Ponca City Information
Ponca City History
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1948 – The Ponca City Dodgers won the K-O-M baseball championship. In a hotly contested battle, the pro team, managed by Boyd Hartley, defeated the Independence Yanks for the league title.
Local restaurants lowered coffee prices back to five cents a cup after disgruntled patrons boycotted the ten-cent price.
Conoco purchased a 100 octane plant for $3,125,000.
Piper’s aircraft assembly plant closed due to a glut of aircraft on the market.
Dairyland Creamery started using cardboard bottles.
Southwest Ice Company planned an $18,000 addition.
The first Santa Fe “Texas Chief” streamliner arrived in Ponca City.
Dan Moran, Conoco president, died April 3 after a long illness. He had resigned on December 1, 1947 after 20 years of service.
The V.F.W. dedicated a new mural at their local hall.
In April, City Manager L.A. Cann retired after 13 years of service. Prior to his position with the city, he had been Kay County Commissioner for 24 years.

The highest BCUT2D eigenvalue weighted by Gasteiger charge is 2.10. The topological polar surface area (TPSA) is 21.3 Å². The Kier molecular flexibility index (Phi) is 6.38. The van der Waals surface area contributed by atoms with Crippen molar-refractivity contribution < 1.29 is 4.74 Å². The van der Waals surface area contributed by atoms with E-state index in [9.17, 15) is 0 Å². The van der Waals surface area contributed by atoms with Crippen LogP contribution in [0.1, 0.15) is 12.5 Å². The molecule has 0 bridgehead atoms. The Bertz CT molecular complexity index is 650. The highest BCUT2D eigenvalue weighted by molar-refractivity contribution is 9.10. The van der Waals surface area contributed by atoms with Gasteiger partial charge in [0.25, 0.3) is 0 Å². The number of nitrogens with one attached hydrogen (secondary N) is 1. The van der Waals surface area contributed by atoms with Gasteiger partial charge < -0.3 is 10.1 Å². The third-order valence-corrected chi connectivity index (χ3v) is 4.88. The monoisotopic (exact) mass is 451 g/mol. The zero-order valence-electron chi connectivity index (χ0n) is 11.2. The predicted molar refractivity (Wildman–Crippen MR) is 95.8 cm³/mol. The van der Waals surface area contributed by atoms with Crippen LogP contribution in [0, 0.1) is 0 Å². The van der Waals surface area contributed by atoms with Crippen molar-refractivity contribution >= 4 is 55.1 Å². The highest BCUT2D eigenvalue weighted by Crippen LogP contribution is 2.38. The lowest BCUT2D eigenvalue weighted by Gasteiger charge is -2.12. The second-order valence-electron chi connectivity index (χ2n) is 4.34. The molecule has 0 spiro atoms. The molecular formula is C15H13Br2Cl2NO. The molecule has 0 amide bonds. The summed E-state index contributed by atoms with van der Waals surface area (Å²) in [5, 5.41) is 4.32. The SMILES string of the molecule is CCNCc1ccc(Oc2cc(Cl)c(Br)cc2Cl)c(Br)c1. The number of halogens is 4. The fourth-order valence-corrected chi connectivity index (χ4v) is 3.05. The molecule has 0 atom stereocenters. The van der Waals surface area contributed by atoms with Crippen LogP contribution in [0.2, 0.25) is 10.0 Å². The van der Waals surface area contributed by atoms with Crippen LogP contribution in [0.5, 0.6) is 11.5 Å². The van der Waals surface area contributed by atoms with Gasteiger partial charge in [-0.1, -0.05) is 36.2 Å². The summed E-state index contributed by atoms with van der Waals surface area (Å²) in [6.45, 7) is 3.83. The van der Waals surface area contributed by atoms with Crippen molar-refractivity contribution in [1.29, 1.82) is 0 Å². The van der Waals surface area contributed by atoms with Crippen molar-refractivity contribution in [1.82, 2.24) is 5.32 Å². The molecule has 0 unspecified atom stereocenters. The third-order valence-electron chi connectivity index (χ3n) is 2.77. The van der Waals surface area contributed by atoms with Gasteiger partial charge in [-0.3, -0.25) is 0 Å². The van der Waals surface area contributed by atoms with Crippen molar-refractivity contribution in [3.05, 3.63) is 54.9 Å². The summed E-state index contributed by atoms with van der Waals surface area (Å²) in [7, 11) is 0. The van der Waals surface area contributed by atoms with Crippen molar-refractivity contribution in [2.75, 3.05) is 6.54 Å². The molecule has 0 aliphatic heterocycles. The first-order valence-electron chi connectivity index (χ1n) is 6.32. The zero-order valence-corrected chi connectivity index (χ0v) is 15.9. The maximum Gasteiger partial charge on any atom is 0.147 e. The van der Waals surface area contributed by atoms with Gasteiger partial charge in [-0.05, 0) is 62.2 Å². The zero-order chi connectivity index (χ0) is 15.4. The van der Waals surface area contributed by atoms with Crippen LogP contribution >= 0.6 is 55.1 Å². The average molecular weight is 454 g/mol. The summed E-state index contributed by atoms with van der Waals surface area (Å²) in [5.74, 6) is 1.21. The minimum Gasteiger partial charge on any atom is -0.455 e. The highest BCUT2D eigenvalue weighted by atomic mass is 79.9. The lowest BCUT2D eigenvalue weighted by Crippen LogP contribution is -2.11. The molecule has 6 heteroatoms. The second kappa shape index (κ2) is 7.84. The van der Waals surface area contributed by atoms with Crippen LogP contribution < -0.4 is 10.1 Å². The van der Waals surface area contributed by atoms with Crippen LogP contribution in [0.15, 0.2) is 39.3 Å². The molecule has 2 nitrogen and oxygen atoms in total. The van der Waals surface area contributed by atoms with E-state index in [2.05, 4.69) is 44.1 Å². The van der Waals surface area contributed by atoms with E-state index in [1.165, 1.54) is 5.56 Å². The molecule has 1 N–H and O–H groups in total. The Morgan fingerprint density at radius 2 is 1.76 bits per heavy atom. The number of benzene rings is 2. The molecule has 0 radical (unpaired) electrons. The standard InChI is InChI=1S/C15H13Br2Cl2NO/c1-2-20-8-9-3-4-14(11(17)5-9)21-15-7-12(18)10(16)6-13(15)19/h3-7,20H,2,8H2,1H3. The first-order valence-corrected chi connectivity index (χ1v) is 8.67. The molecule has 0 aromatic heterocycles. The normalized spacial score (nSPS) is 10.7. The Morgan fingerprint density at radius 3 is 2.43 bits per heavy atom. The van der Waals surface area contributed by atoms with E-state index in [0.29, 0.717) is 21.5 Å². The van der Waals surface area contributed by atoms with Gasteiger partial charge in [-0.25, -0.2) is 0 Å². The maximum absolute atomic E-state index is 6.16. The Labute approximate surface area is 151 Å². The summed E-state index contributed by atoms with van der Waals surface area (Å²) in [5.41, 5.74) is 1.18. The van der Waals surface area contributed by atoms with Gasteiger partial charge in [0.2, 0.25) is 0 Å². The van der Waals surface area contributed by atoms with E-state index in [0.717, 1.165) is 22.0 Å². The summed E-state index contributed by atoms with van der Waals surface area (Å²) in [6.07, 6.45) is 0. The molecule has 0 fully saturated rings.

Conoco announced plans for a $7,750,000 refinery expansion program. The major part of the construction was the installation of a 30,000 barrel daily capacity crude topping unit. The project would make Ponca City’s refinery the largest in Oklahoma, and one of the largest in the nation.
The new $244,000 hospital wing was dedicated on May 30.
In July, Frank Winsted came to Ponca City from Cherokee to fill the City Manager position. The city’s annual budget for fiscal year 1948-1949 was $906,232. Retiring L.A. Cann reported that the city owned $2,661,625 in property.
The city gained possession of the Darr school property in late July. Darr hangar became a storage site for 15,000 bushels of surplus wheat.
In September, a record 42,000 citizens enjoyed the Ponca City Cherokee Strip celebration.
The Ponca City News signed a contract to purchase WBBZ Radio from Mrs. Adelaide Carrell.
Citizens approved a $475,000 school bond issue.
There were 185 new homes built in 1948 valued at close to $1.4 million.
Plans were announced in October for a million dollar building program at Chilocco.
A span of the Highway 60 bridge over the Arkansas River collapsed under a semi-trailer truck in November. A pontoon bridge that had served in the 1944 flood was put in place until the span could be raised.
The first traffic lights in Ponca City were installed downtown at four Grand Avenue intersections. They were activated in December. Grumbles from speed-happy motorists were overshadowed by the grateful pedestrians.
Oklahoma Gas and Electric completed their new plant.
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